Bringing Bali To BYU
In addition to bringing in guest artists whenever possible, Dr. Grimshaw travels to Bali to learn various types of repertoire for the ensemble to perform.
In 2012, Dr. Grimshaw traveled to the Mekar Bhuana Conservatory in Denpasar, Bali, where he learned pieces from two antique types of gamelan: the court style known as semar pegulingan and the ancient ceremonial selonding. He is shown here learning a semar pegulingan piece with Mekar Bhuana director Vaughn Hatch and Balinese teacher I Kadek Sumara (both on drums) and their group, and later joining Hatch’s family for a rehearsal of selonding, which Grimshaw studied with Pande Widiana.
Earlier trips to Bali have included study of the modern kebyar and semaradana styles with I Ketut Gede Asnawa, lessons in vocal kecak performance with Ida Bagus Mas of the national conservatory in Denpasar, and participation in the annual summer workshop offered by the world-renowned Çudamani
The Gamelan Instruments
The gamelan ensemble is made up of sixteen bronze xylophones, several gongs and gong-chimes, drums, cymbals, and bamboo flutes—over forty instruments in total. This particular type of gamelan is a relatively new style known as gamelan semara dana. It has a special tuning and keyboard layout that makes it possible to play several of the many different types of gamelan repertoires from Bali—including the ancient selonding, the court-era semar pagulingan, the flashy kebyar style of the 20th century, and more recent works.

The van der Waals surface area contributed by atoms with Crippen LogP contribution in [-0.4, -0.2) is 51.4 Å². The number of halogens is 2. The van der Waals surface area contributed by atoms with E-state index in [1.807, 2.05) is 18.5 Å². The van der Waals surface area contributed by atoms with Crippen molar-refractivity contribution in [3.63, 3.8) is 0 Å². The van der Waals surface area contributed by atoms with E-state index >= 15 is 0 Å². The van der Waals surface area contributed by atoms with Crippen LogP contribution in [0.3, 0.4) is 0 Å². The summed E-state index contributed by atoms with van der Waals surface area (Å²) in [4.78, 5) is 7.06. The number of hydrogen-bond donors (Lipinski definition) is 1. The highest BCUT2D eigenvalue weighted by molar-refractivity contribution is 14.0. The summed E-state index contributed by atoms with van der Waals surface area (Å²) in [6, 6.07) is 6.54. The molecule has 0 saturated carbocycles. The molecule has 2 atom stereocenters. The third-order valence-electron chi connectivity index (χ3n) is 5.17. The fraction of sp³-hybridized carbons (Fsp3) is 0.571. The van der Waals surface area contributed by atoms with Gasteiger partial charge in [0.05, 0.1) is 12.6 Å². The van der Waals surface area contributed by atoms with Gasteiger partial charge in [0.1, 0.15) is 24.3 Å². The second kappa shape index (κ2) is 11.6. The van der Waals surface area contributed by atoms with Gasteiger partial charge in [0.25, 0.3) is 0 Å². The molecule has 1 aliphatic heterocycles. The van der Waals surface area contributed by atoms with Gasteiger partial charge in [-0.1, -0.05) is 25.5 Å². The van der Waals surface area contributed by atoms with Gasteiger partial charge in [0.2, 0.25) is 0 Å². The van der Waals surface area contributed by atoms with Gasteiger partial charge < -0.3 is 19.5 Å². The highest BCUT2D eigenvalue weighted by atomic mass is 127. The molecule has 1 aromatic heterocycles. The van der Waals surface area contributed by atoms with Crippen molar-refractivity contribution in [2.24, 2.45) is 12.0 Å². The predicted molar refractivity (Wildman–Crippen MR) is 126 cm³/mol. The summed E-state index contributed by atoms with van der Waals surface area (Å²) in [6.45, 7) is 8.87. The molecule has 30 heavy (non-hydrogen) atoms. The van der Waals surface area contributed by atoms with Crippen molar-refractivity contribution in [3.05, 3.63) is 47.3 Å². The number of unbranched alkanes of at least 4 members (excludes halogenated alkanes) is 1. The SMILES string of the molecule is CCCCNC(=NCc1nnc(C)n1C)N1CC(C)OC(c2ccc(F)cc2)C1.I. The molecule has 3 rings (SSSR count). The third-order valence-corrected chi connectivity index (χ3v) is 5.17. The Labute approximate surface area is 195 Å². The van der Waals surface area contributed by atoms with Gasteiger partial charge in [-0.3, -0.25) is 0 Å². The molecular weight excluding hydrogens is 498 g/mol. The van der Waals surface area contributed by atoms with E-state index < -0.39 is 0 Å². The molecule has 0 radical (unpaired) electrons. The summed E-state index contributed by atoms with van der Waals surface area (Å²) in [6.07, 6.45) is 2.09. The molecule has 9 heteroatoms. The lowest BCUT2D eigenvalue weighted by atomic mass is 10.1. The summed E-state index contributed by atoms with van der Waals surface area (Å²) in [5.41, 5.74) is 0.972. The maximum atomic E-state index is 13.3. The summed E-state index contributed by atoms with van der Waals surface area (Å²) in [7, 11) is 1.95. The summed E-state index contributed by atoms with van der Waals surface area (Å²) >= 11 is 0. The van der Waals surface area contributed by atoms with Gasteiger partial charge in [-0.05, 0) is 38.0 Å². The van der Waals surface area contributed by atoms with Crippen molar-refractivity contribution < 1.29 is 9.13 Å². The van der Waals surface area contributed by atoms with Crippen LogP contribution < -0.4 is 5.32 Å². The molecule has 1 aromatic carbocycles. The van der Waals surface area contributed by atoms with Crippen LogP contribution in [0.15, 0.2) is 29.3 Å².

The instruments were custom-built in the workshop of I Wayan Beratha, one of Bali’s most beloved teachers, composers, and instrument makers. Beratha is shown here (on the left) playing drums with his former student, I Ketut Gede Asnawa, a lauded musician in his own right and one of the ensemble’s past guest directors.
The instruments are covered with elaborate carvings depicting important scenes from the Hindu epic the Ramayana and various other stories. (Photo courtesy Adam Grimshaw.)
Each gamelan ensemble functions as one gigantic instrument, with its own unique timbre and tuning. In the summer of 2009, the gamelan instruments required their first retuning. With assistance from a BYU Mentoring Environment Grant, guest clinician Wayne Vitale, one of the foremost experts on Balinese music and tuning in the US, was invited to campus to lead students in a tuning workshop. Several participants learned the craft of gamelan tuning hands-on under Vitale’s supervision. Over the course of four days, Vitale and the students retuned each of the ensemble’s 180+ bars and gong-chimes.
Pictures From Past Performances
Since its founding, Gamelan Bintang Wahyu has sought to learn from and collaborate with expert Balinese artists whenever possible. Guest directors and guest dancers have included some of Bali’s finest virtuosi.